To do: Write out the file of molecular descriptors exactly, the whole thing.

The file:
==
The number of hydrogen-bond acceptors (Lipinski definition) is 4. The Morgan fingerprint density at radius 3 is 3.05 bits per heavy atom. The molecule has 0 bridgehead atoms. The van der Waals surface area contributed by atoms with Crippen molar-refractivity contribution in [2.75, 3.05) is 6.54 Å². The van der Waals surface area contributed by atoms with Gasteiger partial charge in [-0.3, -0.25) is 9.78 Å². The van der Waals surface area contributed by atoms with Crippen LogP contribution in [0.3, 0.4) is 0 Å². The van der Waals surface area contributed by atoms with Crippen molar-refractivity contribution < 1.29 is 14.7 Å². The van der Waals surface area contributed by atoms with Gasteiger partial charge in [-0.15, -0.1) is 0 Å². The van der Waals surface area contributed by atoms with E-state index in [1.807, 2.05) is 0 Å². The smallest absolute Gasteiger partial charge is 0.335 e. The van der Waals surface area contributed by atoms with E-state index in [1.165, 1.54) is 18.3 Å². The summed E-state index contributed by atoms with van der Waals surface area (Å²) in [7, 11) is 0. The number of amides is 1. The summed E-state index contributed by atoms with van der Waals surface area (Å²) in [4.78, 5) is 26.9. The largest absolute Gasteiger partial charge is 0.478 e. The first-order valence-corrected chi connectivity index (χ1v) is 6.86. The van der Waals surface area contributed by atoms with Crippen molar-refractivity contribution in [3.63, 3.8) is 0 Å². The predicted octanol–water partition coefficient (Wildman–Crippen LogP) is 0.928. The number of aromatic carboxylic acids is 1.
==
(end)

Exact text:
The number of hydrogen-bond acceptors (Lipinski definition) is 4. The Morgan fingerprint density at radius 3 is 3.05 bits per heavy atom. The molecule has 0 bridgehead atoms. The van der Waals surface area contributed by atoms with Crippen molar-refractivity contribution in [2.75, 3.05) is 6.54 Å². The van der Waals surface area contributed by atoms with Gasteiger partial charge in [-0.3, -0.25) is 9.78 Å². The van der Waals surface area contributed by atoms with Crippen LogP contribution in [0.3, 0.4) is 0 Å². The van der Waals surface area contributed by atoms with Crippen molar-refractivity contribution < 1.29 is 14.7 Å². The van der Waals surface area contributed by atoms with Gasteiger partial charge in [-0.15, -0.1) is 0 Å². The van der Waals surface area contributed by atoms with E-state index in [1.807, 2.05) is 0 Å². The smallest absolute Gasteiger partial charge is 0.335 e. The van der Waals surface area contributed by atoms with E-state index in [1.165, 1.54) is 18.3 Å². The summed E-state index contributed by atoms with van der Waals surface area (Å²) in [7, 11) is 0. The number of amides is 1. The summed E-state index contributed by atoms with van der Waals surface area (Å²) in [4.78, 5) is 26.9. The largest absolute Gasteiger partial charge is 0.478 e. The first-order valence-corrected chi connectivity index (χ1v) is 6.86. The van der Waals surface area contributed by atoms with Crippen molar-refractivity contribution in [3.63, 3.8) is 0 Å². The predicted octanol–water partition coefficient (Wildman–Crippen LogP) is 0.928. The number of aromatic carboxylic acids is 1.